It’s crucial that British dairy farmers start spreading positive messages about the industry and its products to combat the negative rhetoric from critics.
Dr Jude Capper, an independent livestock sustainability consultant, explained it takes five positive messages to outweigh one negative message.
As anti-livestock farming groups continue to try to persuade the general public to boycott meat and dairy products, she urged farmers to put more effort into educating consumers about the truths of the industry and use facts to promote meat and dairy products.
“No matter what we do on farm, if the shopper doesn’t buy it, we’re not going to have an industry,” she said at the Semex conference in Glasgow this week.
Dr Capper explained that, while the number of vegans have increased from 150,000 in 2006 to 542,000 in 2016, the total number still represents less than 1% of the population.
“But they have very loud voices,” said Dr Capper, She added the dairy industry shouldn’t try to convert those with extreme views, but instead focus on those who don’t yet have fixed opinions of agriculture.
Climate effects v nutrient density of milk
Relative to climate impact, milk, like other dairy products, provides a very high nutrient density for the greenhouse gases its production emits.
Countryside ideals are not always compatible with feeding the planet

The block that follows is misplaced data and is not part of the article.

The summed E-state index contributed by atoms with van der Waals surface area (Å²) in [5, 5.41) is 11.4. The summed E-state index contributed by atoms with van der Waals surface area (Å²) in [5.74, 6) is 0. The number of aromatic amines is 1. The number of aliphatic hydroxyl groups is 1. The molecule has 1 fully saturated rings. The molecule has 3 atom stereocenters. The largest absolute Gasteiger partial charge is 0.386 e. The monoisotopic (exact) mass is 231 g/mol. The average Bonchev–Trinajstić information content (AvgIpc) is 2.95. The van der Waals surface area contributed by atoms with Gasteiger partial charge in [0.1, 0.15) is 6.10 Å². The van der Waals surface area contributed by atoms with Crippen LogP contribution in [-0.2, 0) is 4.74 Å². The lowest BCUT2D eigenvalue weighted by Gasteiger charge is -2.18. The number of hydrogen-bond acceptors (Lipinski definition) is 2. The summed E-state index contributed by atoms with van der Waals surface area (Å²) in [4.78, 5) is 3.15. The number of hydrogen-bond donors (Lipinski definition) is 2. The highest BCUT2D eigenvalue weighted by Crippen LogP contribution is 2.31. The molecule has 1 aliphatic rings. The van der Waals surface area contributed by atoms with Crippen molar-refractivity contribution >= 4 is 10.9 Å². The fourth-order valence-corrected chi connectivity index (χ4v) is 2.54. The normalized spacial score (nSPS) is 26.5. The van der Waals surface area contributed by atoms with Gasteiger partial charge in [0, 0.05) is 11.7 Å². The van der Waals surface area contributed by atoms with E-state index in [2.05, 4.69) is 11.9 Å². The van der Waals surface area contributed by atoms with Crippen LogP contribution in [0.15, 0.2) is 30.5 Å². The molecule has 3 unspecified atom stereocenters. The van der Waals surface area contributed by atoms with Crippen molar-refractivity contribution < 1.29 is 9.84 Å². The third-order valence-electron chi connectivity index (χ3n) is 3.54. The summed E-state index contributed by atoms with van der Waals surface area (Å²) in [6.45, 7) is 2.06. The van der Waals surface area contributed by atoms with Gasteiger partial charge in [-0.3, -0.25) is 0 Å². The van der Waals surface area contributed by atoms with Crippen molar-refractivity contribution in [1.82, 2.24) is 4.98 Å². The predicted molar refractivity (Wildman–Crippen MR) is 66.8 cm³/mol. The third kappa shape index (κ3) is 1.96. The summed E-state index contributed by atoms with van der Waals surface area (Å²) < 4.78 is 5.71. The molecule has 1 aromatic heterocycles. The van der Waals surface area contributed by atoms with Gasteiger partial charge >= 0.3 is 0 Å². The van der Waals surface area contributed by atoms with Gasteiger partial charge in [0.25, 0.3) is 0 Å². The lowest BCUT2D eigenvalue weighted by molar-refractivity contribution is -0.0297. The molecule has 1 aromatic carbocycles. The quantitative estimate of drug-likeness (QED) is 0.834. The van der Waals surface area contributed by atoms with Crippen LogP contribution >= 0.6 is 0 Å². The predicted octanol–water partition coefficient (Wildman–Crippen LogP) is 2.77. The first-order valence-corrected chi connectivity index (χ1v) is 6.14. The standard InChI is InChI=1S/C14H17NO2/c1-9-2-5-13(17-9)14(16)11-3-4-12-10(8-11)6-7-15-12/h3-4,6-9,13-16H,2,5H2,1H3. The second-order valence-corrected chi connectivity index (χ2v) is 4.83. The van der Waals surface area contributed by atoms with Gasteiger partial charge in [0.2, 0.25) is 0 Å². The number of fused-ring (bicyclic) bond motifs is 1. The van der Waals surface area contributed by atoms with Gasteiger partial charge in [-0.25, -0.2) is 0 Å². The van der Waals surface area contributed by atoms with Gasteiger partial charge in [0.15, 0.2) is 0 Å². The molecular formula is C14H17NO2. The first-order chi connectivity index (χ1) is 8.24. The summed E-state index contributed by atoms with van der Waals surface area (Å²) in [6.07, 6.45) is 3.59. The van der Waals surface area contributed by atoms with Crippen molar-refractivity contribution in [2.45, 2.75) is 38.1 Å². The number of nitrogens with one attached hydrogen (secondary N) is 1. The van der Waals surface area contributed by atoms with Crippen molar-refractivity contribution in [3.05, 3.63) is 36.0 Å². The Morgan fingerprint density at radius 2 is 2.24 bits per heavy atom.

Dr Capper also explained that with the global population due to expand to 9.8 billion by 2050, it is crucial farming businesses are as efficient as possible and the industry is explaining that idealistic views of the countryside will not always be the most efficient way of producing food.
She referenced the beef Jamie Oliver promoted on his Friday Night Feast television programme that was from cull cows grazed for four years and analysed the environmental effect of that.
More efficient production does decrease carbon footprint
Dr Capper challenged the farmers in the room to consider the effect of efficiency on sustainability, demonstrating that a production loss of 4.5kg/day of milk required more animals, inputs and land and therefore increased greenhouse gas emissions.
As farmers strive to increase efficiency to reduce costs and ride out volatility, doing so should also reduce their carbon footprint.
And one way of doing that is to keep age at first calving to 24 months.
Dr Capper challenged the audience in the room to embrace #Februdairy – a month of promoting the industry, the people behind it and the goods produced.
Let's make #Februdairy happen this year. 28 days, 28 positive #dairy posts. From cute calves and #cheese on crumpets, to belligerent bulls and juicy #beef #burgers – who's in? #SmxConf18 pic.twitter.com/lewu2pLUhS
— Dr Jude Capper (@Bovidiva) January 15, 2018